It's been a heavy-hearted few days for me. First there was the passenger plane shot down and all those innocent people killed. It haunts me.
Then Saturday, as Brett and I drove to our favorite local winery for lunch and wine, I learned that a friend and neighbor when we were living at Aspen Meadows had lost her long battle with cancer. She had been fighting the cancer long before we sold our home and moved up here. Brett and I sat with our wine on the terrace of the winery, overlooking the pine studded Sierras, and talked about Rebecca. She was a live wire and a spit fire; gracious hostess and warm friend; she liked bawdy stories and shocking people (I was an easy target); she was affirming and generous with her time and attention; she was fit; she was a writer; she gave of herself to her friends, family and community. I admired her greatly and it is hard to believe all that energy and laughter is gone.
Sunday, Brett and I went to church before going down to Sacramento to see a play. We are intermittent church goers -- we are both very spiritual but find God in our Sunday trail rides through the mountains as much as in our church community. My friend, Kitty, slid into the pew next to us. I asked how she was doing -- her husband had been put on hospice last time I saw her. She told me he died last week; that she was floating; existing in a space that didn't feel real. I hugged her hard.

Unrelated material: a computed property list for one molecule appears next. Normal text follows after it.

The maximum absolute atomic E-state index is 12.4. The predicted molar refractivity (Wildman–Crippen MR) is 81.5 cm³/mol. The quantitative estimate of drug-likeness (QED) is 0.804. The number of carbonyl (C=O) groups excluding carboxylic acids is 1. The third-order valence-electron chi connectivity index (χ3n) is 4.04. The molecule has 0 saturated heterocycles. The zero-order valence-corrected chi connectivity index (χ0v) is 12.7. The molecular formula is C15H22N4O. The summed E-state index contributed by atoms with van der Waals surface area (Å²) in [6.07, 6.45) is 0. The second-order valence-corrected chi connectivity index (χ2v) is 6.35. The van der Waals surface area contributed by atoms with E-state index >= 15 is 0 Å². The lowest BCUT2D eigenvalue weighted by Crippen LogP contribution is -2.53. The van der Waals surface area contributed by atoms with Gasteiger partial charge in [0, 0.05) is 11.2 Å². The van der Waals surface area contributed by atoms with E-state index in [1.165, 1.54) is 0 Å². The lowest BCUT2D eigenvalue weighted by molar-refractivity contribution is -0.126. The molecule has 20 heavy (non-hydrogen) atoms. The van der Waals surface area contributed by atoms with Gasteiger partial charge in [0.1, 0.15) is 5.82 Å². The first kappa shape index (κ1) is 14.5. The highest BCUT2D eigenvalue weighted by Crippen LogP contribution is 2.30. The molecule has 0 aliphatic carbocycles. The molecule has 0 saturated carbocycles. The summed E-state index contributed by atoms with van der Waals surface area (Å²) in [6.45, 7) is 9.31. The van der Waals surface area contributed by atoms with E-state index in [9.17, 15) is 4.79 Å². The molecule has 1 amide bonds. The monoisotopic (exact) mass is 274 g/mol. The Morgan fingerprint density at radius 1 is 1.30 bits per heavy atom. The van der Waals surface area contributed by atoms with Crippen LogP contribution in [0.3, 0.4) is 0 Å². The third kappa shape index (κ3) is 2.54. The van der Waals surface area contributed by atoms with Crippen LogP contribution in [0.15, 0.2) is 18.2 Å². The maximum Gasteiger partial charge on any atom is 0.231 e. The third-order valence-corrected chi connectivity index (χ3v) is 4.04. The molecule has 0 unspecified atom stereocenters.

I've decided that I don't like getting older. Losing people I love is hard; watching friends and family lose loved ones is hard too. Getting old sucks.
When Brett and I emerged from the Sunday afternoon matinee, it was raining in Sacramento. We drove home with the windshield wipers slapping, up into the foothills where we were sure it would be raining even harder.
We were wrong, by the time we reached home there were a few scattered drops but not enough to warrant the wipers, and not enough to wet the road. There were just a few soft splats on the dusty ground and on Pistol's rump.